Statins: Five Things You May Not Know About Your Cholesterol Med

Roni Shye
Roni Shye, PharmD BCGP BCACP, is a licensed pharmacist in the states of Florida, Ohio, and Pennsylvania.
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HMG-CoA reductase inhibitors—better known as statins—are a group of medications used to treat high cholesterol. High cholesterol, if not treated with proper lifestyle modifications and/or medications, can result in life-threatening cardiovascular events like heart attack or stroke.

Your total cholesterol is made up of both “good” and “bad” parts as well as some other miscellaneous parts. The “good” part of your cholesterol is known as HDL, and the “bad” part of your cholesterol is known as LDL. Statins focus on lowering your LDL, and have been proven to lower LDL levels by as much as 45 percent depending on the drug and dosage, according to several studies supported by The American Heart Association.

Statins play a big role in the treatment of high cholesterol, and particularly following the update to the American Heart Association (AHA) recommendations in 2013, many, many people are taking one of these drugs. Even if you’ve been taking a statin for a while, there may be some things you aren’t aware of:

1.  Statins can cause muscle pain known as rhabdomyolysis

Rhabdomyolysis is caused by muscle injury, which leads to the breakdown of muscle tissue that can cause harm to the kidneys. It can result in kidney failure and in rare cases, death.

There are many causes of rhabdomyolysis, but it is one (uncommon) side effect of some statins.

Symptoms of rhabdomyolysis may include muscle pain or weakness, stomach pain, nausea, vomiting, fever, rapid heart rate, confusion, dehydration, dark red or brown urine, or reduced urine output.

Stay aware, but also know that this kind of muscle pain or weakness isn’t subtle, and this is a very rare reaction to a statin. Contact your doctor right away if you think you may be experiencing this side effect.

2.  Not all statins interact with grapefruits and grapefruit juice

Concerned about giving up grapefruit? Some statins don’t have an interaction and can still be safely taken with grapefruit and grapefruit juice, including:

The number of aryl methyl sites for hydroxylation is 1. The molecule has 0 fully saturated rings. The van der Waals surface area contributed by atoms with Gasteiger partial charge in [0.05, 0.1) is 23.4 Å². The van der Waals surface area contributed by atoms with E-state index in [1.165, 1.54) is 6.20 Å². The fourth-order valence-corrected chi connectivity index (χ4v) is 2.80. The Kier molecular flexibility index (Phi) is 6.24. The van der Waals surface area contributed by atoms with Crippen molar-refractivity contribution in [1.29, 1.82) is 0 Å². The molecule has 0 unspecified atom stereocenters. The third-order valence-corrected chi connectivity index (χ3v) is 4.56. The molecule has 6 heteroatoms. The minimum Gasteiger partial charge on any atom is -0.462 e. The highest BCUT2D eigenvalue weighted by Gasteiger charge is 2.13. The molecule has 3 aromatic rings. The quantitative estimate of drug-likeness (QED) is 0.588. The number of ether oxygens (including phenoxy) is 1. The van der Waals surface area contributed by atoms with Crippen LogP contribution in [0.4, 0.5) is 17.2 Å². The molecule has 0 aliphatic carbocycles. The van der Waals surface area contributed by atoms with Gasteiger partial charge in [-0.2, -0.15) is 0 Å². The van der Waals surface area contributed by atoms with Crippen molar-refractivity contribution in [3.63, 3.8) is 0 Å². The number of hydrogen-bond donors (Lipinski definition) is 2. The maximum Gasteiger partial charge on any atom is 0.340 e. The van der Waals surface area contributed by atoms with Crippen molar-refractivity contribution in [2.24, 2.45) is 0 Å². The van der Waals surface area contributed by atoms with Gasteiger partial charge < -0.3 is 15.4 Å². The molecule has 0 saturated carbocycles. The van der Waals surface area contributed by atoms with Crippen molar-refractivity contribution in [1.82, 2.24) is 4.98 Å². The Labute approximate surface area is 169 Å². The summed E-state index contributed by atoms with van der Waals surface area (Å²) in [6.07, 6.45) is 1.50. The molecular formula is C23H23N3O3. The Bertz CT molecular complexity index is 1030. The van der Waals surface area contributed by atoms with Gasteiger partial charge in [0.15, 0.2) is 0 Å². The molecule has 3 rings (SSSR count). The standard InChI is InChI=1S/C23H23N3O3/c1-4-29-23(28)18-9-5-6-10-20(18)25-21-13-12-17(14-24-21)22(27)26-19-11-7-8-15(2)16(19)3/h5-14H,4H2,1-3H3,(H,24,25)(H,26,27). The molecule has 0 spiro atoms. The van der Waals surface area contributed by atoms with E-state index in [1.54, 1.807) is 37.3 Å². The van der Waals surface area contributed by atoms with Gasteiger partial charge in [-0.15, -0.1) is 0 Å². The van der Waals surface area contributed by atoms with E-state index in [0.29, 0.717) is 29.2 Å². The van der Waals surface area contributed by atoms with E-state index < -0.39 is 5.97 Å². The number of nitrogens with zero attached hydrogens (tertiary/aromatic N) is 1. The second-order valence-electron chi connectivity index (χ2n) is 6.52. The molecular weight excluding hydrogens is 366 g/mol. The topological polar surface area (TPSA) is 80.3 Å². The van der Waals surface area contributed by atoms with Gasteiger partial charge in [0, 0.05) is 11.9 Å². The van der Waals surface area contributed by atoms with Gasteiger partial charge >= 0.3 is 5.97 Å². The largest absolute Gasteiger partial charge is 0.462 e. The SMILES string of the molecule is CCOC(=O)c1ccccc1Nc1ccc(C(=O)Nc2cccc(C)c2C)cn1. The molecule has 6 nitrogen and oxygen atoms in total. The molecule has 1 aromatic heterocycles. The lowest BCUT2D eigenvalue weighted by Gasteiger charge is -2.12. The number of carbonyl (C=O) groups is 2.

3.  Some statins are available as generics

Now, you are probably aware of this one, but it’s good to know exactly which statins have generic equivalents, especially if you’ve been prescribed a brand-only drug like Crestor. Generics are more affordable than their expensive brand counterparts and equally effective. You can save by talking to your doctor about these generic statins:

On the other hand, if you’re taking one of these brand-only statins, know that they are not preferred by most insurance companies due to the high cost and availability of equally effective generics (you’ll also pay way more out-of-pocket if you’re paying cash):

4.  Statins can also improve good (HDL) cholesterol

Statins not only help lower the bad (LDL) cholesterol, but have also been shown to increase good HDL cholesterol. Statins can slightly increase your HDL level by up to 15 percent—though the ability to raise these levels does vary with each medication. Depending on how low your HDL levels are your doctor may put you on another medication specifically for this purpose (like Niacin) to really boost those levels.

5.  An over-the-counter product has been found to contain a statin

Red rice yeast, a traditional Chinese medication, is available over-the-counter (OTC) and has been suggested for use in lowering cholesterol.

Now, there are various types of red rice yeast available which can lead to confusion and misunderstanding—but one major issue is the small amount of the active ingredient lovastatin which has been found in some formulations. Lovastatin and red rice yeast have a very similar chemical make-up, which is why several brands were found to contain the prescription-only medication and taken off of the market by the FDA in 2007.

It’s always important to consult with your doctor or pharmacist before starting an OTC medication (especially if you are already on a prescription med), as there may be hidden dangers or drug interactions.

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